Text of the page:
Location-based services have been getting a lot of attention lately and people are increasingly curious about how Wi-Fi and beacons play together in the hot space that is indoor location technology. In my last blog I reviewed how beacons work and how to differentiate when to use Wi-Fi and beacons. There’ve been some great questions about beacon technology and how it complements Cisco’s location-based Connected Mobile Experiences (CMX) solution, so I want to follow up on these topics with everyone.
What types of beacons are there?
Generally, there are two different classes of beacons: transmit only and backhaul enabled.
Transmit only beacons are exactly as they sound – they simply transmit information to anyone that is capable of hearing (bluetooth enabled smartphones). They do not receive or pass any data or information upstream.
Apple’s iBeacon is the best example of this type of BLE beacon. You can think of them like the navigational beacons used by airplanes when on approach to major airports. The beacon doesn’t even know the plane is there, but the plane is aware of the beacon and knows where the beacon is allowing it to take the correct action. Same is true for smartphones and transmit only beacons like iBeacon – the intelligence is located in the mobile application which must recognize the beacon and take appropriate action.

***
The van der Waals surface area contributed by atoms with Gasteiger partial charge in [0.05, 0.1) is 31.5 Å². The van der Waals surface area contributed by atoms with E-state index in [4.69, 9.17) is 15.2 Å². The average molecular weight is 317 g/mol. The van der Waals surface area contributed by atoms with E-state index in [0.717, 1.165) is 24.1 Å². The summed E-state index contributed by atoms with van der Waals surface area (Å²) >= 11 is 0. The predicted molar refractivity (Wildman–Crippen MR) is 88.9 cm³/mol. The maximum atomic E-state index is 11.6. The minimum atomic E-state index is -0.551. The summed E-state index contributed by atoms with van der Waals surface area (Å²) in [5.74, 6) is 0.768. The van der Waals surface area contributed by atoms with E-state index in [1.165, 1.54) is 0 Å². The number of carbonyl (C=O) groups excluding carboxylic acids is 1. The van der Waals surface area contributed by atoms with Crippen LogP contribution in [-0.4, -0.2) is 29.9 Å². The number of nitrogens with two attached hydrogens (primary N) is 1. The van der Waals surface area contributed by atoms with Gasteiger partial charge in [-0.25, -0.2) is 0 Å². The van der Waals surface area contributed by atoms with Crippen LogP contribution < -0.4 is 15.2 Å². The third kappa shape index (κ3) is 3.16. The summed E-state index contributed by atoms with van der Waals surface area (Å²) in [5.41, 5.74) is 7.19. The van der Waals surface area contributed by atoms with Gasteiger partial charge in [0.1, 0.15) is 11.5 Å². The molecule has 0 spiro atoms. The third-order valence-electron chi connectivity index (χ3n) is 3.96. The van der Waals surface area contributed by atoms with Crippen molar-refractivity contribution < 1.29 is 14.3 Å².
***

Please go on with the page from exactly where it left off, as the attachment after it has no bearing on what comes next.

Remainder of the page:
Backhaul enabled beacons generally include a Wi-Fi chipset for either management or data capabilities. Some backhaul enabled beacons are USB enabled and take advantage of whatever connectivity exists within the PC they are connected. Read More »
Tags: access, analytics, Apple, beacon, BLE, bluetooth, byod, Cisco, cmx, consumer, customer, deployment, device, dimension, Enterprise, GPS, granular, Guest, healthcare, ibeacon, indoor, Indoor location, IT, lbs, line-of-business, location, location based services, marketing, mobility, mse, network, operation, productive, productivity, proximity, retail, sales, tag, technology, track, tracking, wi-fi, wifi, wireless, wlan
In just two years, indoor location technology has taken off and attracted a lot of buzz across industries, from retailers to healthcare. But it’s no longer a conversation about just Wi-Fi – the introduction of beacon devices, including iBeacon, has added a new dimension to location technology for IT and their line of business counterparts to grapple with on how to leverage it to better reach their customer base.
Some customers have been asking about beacon technology and how it fits in with Wi-Fi, so let’s start from the beginning:
How do beacons work?
Beacons are sensors that send out Bluetooth low energy (BLE) tracking tags. These sensors can be placed around a venue, such as a store, and a mobile device can pick up the BLE signal and determine that it is in close proximity. When a mobile app is built off of this technology, it can be used in interesting ways to interact with the end user, such as notifying a customer of a promotion for an item they are close to.